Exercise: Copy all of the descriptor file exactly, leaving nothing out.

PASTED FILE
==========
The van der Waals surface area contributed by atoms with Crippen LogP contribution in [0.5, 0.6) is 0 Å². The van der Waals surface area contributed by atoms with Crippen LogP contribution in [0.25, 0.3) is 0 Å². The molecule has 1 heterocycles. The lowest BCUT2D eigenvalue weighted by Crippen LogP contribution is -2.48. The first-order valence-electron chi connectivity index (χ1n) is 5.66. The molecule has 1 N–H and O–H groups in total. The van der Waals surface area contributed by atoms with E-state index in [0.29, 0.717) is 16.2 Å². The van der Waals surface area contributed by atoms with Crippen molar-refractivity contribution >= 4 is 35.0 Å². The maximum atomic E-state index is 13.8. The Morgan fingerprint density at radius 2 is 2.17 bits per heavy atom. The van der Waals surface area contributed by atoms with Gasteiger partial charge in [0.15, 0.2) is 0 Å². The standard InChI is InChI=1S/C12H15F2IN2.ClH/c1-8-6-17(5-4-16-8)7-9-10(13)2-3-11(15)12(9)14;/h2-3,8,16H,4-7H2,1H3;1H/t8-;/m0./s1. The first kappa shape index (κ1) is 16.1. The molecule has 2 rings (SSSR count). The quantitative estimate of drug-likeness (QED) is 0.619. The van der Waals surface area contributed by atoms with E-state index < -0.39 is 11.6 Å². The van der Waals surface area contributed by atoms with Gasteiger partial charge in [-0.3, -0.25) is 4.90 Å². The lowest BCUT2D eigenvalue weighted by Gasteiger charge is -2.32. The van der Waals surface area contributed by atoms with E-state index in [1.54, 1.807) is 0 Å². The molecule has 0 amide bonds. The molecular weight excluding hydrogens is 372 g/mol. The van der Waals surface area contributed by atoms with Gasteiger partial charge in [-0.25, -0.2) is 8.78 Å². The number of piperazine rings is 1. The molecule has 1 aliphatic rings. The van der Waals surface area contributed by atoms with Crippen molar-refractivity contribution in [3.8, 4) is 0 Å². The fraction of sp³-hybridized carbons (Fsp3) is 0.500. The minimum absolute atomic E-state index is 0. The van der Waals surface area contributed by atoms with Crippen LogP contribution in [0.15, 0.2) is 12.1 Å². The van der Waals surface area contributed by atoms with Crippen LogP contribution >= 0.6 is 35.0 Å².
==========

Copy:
The van der Waals surface area contributed by atoms with Crippen LogP contribution in [0.5, 0.6) is 0 Å². The van der Waals surface area contributed by atoms with Crippen LogP contribution in [0.25, 0.3) is 0 Å². The molecule has 1 heterocycles. The lowest BCUT2D eigenvalue weighted by Crippen LogP contribution is -2.48. The first-order valence-electron chi connectivity index (χ1n) is 5.66. The molecule has 1 N–H and O–H groups in total. The van der Waals surface area contributed by atoms with E-state index in [0.29, 0.717) is 16.2 Å². The van der Waals surface area contributed by atoms with Crippen molar-refractivity contribution >= 4 is 35.0 Å². The maximum atomic E-state index is 13.8. The Morgan fingerprint density at radius 2 is 2.17 bits per heavy atom. The van der Waals surface area contributed by atoms with Gasteiger partial charge in [0.15, 0.2) is 0 Å². The standard InChI is InChI=1S/C12H15F2IN2.ClH/c1-8-6-17(5-4-16-8)7-9-10(13)2-3-11(15)12(9)14;/h2-3,8,16H,4-7H2,1H3;1H/t8-;/m0./s1. The first kappa shape index (κ1) is 16.1. The molecule has 2 rings (SSSR count). The quantitative estimate of drug-likeness (QED) is 0.619. The van der Waals surface area contributed by atoms with E-state index < -0.39 is 11.6 Å². The van der Waals surface area contributed by atoms with Gasteiger partial charge in [-0.3, -0.25) is 4.90 Å². The lowest BCUT2D eigenvalue weighted by Gasteiger charge is -2.32. The van der Waals surface area contributed by atoms with E-state index in [1.54, 1.807) is 0 Å². The molecule has 0 amide bonds. The molecular weight excluding hydrogens is 372 g/mol. The van der Waals surface area contributed by atoms with Gasteiger partial charge in [-0.25, -0.2) is 8.78 Å². The number of piperazine rings is 1. The molecule has 1 aliphatic rings. The van der Waals surface area contributed by atoms with Crippen molar-refractivity contribution in [3.8, 4) is 0 Å². The fraction of sp³-hybridized carbons (Fsp3) is 0.500. The minimum absolute atomic E-state index is 0. The van der Waals surface area contributed by atoms with Crippen LogP contribution in [0.15, 0.2) is 12.1 Å². The van der Waals surface area contributed by atoms with Crippen LogP contribution >= 0.6 is 35.0 Å².